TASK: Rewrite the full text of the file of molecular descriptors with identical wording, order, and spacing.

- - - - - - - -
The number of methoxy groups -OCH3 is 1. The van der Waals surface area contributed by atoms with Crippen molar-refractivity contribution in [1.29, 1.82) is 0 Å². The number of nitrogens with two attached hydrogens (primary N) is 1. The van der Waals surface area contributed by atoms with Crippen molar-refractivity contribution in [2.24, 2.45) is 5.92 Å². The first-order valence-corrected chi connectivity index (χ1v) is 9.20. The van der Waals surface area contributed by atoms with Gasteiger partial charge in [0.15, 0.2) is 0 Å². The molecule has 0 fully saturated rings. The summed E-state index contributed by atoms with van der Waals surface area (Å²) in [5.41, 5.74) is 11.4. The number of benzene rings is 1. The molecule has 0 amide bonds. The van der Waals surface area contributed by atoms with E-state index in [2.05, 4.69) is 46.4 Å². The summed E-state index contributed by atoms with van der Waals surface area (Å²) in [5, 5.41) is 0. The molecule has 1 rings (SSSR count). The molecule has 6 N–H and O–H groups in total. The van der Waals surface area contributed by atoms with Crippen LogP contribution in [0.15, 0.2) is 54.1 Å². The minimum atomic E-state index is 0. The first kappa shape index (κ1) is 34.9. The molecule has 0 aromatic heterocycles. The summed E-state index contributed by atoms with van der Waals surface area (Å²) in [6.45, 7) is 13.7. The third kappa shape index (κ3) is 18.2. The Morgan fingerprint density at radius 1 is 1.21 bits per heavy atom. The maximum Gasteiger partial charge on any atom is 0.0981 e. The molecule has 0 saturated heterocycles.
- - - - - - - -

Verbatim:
The number of methoxy groups -OCH3 is 1. The van der Waals surface area contributed by atoms with Crippen molar-refractivity contribution in [1.29, 1.82) is 0 Å². The number of nitrogens with two attached hydrogens (primary N) is 1. The van der Waals surface area contributed by atoms with Crippen molar-refractivity contribution in [2.24, 2.45) is 5.92 Å². The first-order valence-corrected chi connectivity index (χ1v) is 9.20. The van der Waals surface area contributed by atoms with Gasteiger partial charge in [0.15, 0.2) is 0 Å². The molecule has 0 fully saturated rings. The summed E-state index contributed by atoms with van der Waals surface area (Å²) in [5.41, 5.74) is 11.4. The number of benzene rings is 1. The molecule has 0 amide bonds. The van der Waals surface area contributed by atoms with E-state index in [2.05, 4.69) is 46.4 Å². The summed E-state index contributed by atoms with van der Waals surface area (Å²) in [5, 5.41) is 0. The molecule has 1 rings (SSSR count). The molecule has 6 N–H and O–H groups in total. The van der Waals surface area contributed by atoms with Crippen LogP contribution in [0.15, 0.2) is 54.1 Å². The minimum atomic E-state index is 0. The first kappa shape index (κ1) is 34.9. The molecule has 0 aromatic heterocycles. The summed E-state index contributed by atoms with van der Waals surface area (Å²) in [6.45, 7) is 13.7. The third kappa shape index (κ3) is 18.2. The Morgan fingerprint density at radius 1 is 1.21 bits per heavy atom. The maximum Gasteiger partial charge on any atom is 0.0981 e. The molecule has 0 saturated heterocycles.